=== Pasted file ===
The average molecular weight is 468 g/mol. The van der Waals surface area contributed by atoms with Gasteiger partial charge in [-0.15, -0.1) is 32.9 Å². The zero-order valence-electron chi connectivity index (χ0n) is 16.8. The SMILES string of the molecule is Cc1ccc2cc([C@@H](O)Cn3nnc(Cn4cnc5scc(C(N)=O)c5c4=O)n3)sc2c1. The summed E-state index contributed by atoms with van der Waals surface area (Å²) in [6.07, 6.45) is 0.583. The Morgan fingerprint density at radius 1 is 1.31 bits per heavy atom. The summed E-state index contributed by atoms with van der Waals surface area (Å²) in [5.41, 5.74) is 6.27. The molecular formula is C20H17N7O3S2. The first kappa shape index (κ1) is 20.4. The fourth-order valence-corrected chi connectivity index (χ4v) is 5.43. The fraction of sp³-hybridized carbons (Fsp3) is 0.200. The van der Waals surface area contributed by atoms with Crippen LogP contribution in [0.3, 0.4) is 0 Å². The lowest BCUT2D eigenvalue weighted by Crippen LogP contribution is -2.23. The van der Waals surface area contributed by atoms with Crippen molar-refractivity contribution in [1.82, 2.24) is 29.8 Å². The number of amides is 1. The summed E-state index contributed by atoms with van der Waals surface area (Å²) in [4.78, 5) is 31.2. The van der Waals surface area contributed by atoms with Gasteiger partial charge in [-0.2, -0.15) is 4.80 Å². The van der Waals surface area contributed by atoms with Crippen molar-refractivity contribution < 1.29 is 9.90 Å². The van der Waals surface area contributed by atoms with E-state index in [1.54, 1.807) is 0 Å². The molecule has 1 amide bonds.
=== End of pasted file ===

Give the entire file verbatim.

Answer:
The average molecular weight is 468 g/mol. The van der Waals surface area contributed by atoms with Gasteiger partial charge in [-0.15, -0.1) is 32.9 Å². The zero-order valence-electron chi connectivity index (χ0n) is 16.8. The SMILES string of the molecule is Cc1ccc2cc([C@@H](O)Cn3nnc(Cn4cnc5scc(C(N)=O)c5c4=O)n3)sc2c1. The summed E-state index contributed by atoms with van der Waals surface area (Å²) in [6.07, 6.45) is 0.583. The Morgan fingerprint density at radius 1 is 1.31 bits per heavy atom. The summed E-state index contributed by atoms with van der Waals surface area (Å²) in [5.41, 5.74) is 6.27. The molecular formula is C20H17N7O3S2. The first kappa shape index (κ1) is 20.4. The fourth-order valence-corrected chi connectivity index (χ4v) is 5.43. The fraction of sp³-hybridized carbons (Fsp3) is 0.200. The van der Waals surface area contributed by atoms with Crippen LogP contribution in [0.3, 0.4) is 0 Å². The lowest BCUT2D eigenvalue weighted by Crippen LogP contribution is -2.23. The van der Waals surface area contributed by atoms with Crippen molar-refractivity contribution in [1.82, 2.24) is 29.8 Å². The number of amides is 1. The summed E-state index contributed by atoms with van der Waals surface area (Å²) in [4.78, 5) is 31.2. The van der Waals surface area contributed by atoms with Gasteiger partial charge in [-0.2, -0.15) is 4.80 Å². The van der Waals surface area contributed by atoms with Crippen molar-refractivity contribution < 1.29 is 9.90 Å². The van der Waals surface area contributed by atoms with E-state index in [1.54, 1.807) is 0 Å². The molecule has 1 amide bonds.